Level Monitoring and Control on Evaporator Passes:

  • Implemented level monitoring on PASS 1 THROUGH 4 and LEVEL CONTROL ON PASS 5
  • Utilized VFDs eliminating the need for operators to manually adjust butterfly valves

Level Control on Skim and W/M Balance Tank (existing but replaced Level Transmitters):

  • During a water-to-product shift, the tanks now drain the water prior to milk being introduced:
  • Benefits are more consistent cream at the beginning of a production run
  • Faster time to build total solids on the evaporator
  • Once product is introduced the tanks maintain a consistent level of W/M and Skim

Level control on Cream balance tank:

  • Previously the tank would either overfill or get “sucked dry” when running production
  • Benefit now is a steady level control. Timing pump (Tank’s Outlet Pump) is now driven by a VFD which allows the pump to speed up or slow down as needed to maintain a controlled level in the balance tank

Pressure control on cream and skim outlets from the separator + Mass Flow Meter – Butterfat Control:

  • Existing pressure regulating valves were Alfa Laval CPM valves. Operators had to manually adjust air pressure to reach desired pressures
  • Malisko implemented Pressure Transmitters in place of Pressure Indicators. Replaced the CPM Valves with FlowServe regulating valves
  • Added Mass flow meter to monitor – cream temperature, flow, and density
  • Benefits:
  • Totalize cream production
  • Monitor the density of cream for an indication of cream Butterfat Content
  • Automated control of pressures for skim and cream
  • – Collected cream samples for Butterfat and worked with E&H in developing the correct coefficients to put into the Mass Flow Meter. The plant is now able to read Butterfat Concentrations in real time.

Flow meter on cream pasteurizer:

  • Existing controls had the timing pump speed locked at the maximum hertz – no variation
  • Flow previously controlled via an embedded PID controller in the existing ABB chart recorder
  • Benefits:
  • Pasteurizer is now a flow meter-based timing system
  • Totalize actual cream flow
  • Can control flow within a tight setpoint for maintaining cream balance tank level (will make incremental flow changes so to not upset the system balance)
  • Warning indication of eminent cream plugging at the heat exchanger’s cooling plates

Mass flow meter on outlet of the evaporator:

  • Before the operator would take samples every hour to see where their solids were located
  • Benefits:
  • Taking inputs (temperature and density) from the mass flow meter to constantly calculate total solids instead of relying on periodic (hourly) tests
  • Now the operators see their total solids value constantly and in real time
  • Totalize condensed skim flow
  • In steady state operation, the speed of the compressor fan is governed by the total solids setpoint for automated control of total solids

Flow Meter on Whole Milk Tank:

  • Previously, operators calculated flow to the separator based off of hourly level readings in the source silo.  Whole Milk flow was then controlled by manually adjusting a regulating valve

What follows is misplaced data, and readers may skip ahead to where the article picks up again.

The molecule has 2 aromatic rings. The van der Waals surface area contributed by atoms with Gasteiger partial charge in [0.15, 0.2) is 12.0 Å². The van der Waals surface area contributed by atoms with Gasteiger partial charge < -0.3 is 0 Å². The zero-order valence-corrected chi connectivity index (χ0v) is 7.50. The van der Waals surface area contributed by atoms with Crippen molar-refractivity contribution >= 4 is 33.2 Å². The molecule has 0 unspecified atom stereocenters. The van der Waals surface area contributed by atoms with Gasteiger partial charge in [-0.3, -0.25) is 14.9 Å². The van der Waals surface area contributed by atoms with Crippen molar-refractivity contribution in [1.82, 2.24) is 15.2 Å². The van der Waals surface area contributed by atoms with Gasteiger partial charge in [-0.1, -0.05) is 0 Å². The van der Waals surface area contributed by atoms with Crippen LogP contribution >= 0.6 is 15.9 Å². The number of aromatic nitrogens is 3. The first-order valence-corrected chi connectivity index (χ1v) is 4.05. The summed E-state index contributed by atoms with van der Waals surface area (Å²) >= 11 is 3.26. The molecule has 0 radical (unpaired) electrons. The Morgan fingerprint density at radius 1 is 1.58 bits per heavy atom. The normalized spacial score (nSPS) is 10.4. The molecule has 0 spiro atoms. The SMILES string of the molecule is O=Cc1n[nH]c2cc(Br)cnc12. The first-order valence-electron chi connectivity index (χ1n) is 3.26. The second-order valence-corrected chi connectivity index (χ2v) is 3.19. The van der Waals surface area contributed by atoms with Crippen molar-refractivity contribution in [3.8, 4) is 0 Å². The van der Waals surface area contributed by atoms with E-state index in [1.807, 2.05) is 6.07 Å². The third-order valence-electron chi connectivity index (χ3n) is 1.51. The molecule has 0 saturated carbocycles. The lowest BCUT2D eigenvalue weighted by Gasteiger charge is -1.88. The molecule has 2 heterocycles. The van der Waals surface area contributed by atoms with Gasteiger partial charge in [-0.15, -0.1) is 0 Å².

• Benefits:
  • Flow setpoint automates Whole Milk flow to the separator by controlling the VFD on the motor/pump
  • Totalize whole milk flow

Conductivity transmitter on the evaporator outlet:

  • Previously, the CIP chemical charge and rinsing was based purely on timing. Issues occur when CIP’ing is based only on “time” because the soil load varies between runs due to the amount of milk solids fouling and water in the system which can directly affect chemical concentrations and rinsing times
  • Benefits:
  • Now CIP chemical charge and rinsing based on conductivity for more consistent CIP

Conductivity transmitters on CIP Caustic Tanks:

  • Previously, operators charged the system but would not be able to measure the chemical concentration until the system was fully charged
  • Benefits:
  • Conductivity meters now giving real time indication of caustic concentration in the CIP tanks prior to chemical addition into the evaporator’s CIP cleaning circuit

Vacuum Pressure Transmitter:

  • Previously, operators manually viewed a vacuum gauge on an old control panel
  • Vacuum pumps ran 100% of the time at full speed
  • Benefits:
  • Now vacuum transmitter is tied into control system and vacuum pumps are on VFDs
  • Vacuum pumps can now go into energy saving mode when vacuum setpoint is reach

Mass Balance:

  • Totalize Whole Milk (W/M), Skim, and Cream flow to calculate any shrinkage – W/M = Skim + Cream
  • Totalizing Skim and Condensed Skim flow to calculate evaporation rate. Skim – Condensed Skim = Evaporation Rate (Condensate/Cow Water)

Additional Photos of the Completed Project


The Malisko team has 1st-hand experience with optimizing the processes of pasteurization, separation, evaporation and CIP in Dairy.  Therefore, Malisko went above and beyond for the client by also looking at process improvements while designing the new automated process control system.